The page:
JEFFRIES: I wouldn’t say that it’s a possibility. Right now Democrats are preparing to get ourselves ready as we transition temporarily from the majority into the minority, continuing to work with the Biden administration, with Democrats in the Senate, building upon the great work led by Speaker Pelosi and Steny Hoyer and Jim Clyburn that has been done over the last few Congresses when we’ve been in the majority. And then let’s see what happens on the other side of the aisle.
STEPHANOPOULOS: But – but – well, wait, but that’s only part of it. I'm going to press this one more time because this – you talk about your main mission is finding a way to have bipartisan compromise. If somehow Democrats and Republicans can come together to elect a Republican speaker who’s willing to compromise, wouldn’t that be good for Democrats, wouldn’t that advance your mission?
JEFFRIES: Well, I think the question right now is, what are the Republicans going to do? From our standpoint, we know what our mission is, fight for lower costs, fight for better-paying jobs, fight for safer communities,defend democracy, fight for reproductive freedom, put the public interest first and insure economic opportunity in every single corner of America.
The question on the other side of the aisle is, what will the Republicans do? Are they going to double and triple down on the extremism that we’ve seen from people like Marjorie Taylor Greene. That would be unfortunate. And if that happened, then there’s not going to be real, meaningful cooperation.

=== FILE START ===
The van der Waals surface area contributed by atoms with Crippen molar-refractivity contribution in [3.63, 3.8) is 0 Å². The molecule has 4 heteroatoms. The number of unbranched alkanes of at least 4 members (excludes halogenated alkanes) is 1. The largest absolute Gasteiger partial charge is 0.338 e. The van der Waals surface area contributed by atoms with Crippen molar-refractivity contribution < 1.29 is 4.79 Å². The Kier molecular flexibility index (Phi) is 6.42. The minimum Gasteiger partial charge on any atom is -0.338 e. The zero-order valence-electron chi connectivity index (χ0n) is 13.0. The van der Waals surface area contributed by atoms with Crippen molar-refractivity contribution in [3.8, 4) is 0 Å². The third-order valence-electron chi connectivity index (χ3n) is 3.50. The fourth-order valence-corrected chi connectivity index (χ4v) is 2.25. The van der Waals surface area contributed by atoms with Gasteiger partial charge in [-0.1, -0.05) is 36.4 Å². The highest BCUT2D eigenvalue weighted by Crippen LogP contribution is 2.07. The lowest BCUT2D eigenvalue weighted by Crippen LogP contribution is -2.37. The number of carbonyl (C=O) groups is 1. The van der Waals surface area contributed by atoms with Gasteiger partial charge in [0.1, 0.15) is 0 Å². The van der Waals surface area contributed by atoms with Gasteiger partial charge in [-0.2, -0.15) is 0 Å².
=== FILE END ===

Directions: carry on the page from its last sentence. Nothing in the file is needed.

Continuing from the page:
STEPHANOPOULOS: But if they don’t, the door may be open?
JEFFRIES: Well, let’s see. David Joyce is a colleague of mine. We’ve actually worked together on legislation, introduced the PREPARE Act to prepare the federal government to move towards the legalization of cannabis, which state after state, blue states and red states and purple states all across America are doing. There is opportunity for common ground. I've worked with the Trump administration in the past on criminal justice reform. We’ve worked on trade agreements, particularly with respect to the U.S./Mexico/Canada trade agreement. And, in fact, as you know, at least in the Senate, gun safety legislation that we passed for the first time in 30 years, that was bipartisan. The Infrastructure Investment and Jobs Act, bipartisan. The CHIPS and Science Act, where we’re working to bring domestic manufacturing jobs back home to the United States of America, that was bipartisan as well. These are foundational things that hopefully we can build upon as we look to the future.
STEPHANOPOULOS: You got a pretty stinging welcome from Senate GOP Leader Mitch McConnell on Thursday. He took to the Senate floor and said this.
SEN. MITCH MCCONNELL (R-KY): The newly elected incoming leader of House Democrats is a past election denier who basically said the 2016 election was, quote, illegitimate, and suggested that we had a, quote, fake president.
STEPHANOPOULOS: Suggesting the equivalence there with Donald Trump. What’s your response?
JEFFRIES: Well, you know, it’s unfortunate that Republicans have chosen to focus on me. House Democrats are going to focus on solving problems for the American people.
STEPHANOPOULOS: But you – you did say that history will never accept Donald Trump as a legitimate president and the Republicans are making quite a big issue out of that. What is your response?
JEFFRIES: Well, here’s the Republican playbook, facts don’t matter, hypocrisy is not a constraint to their behavior. And, in many cases, they believe that shamelessness is a superpower.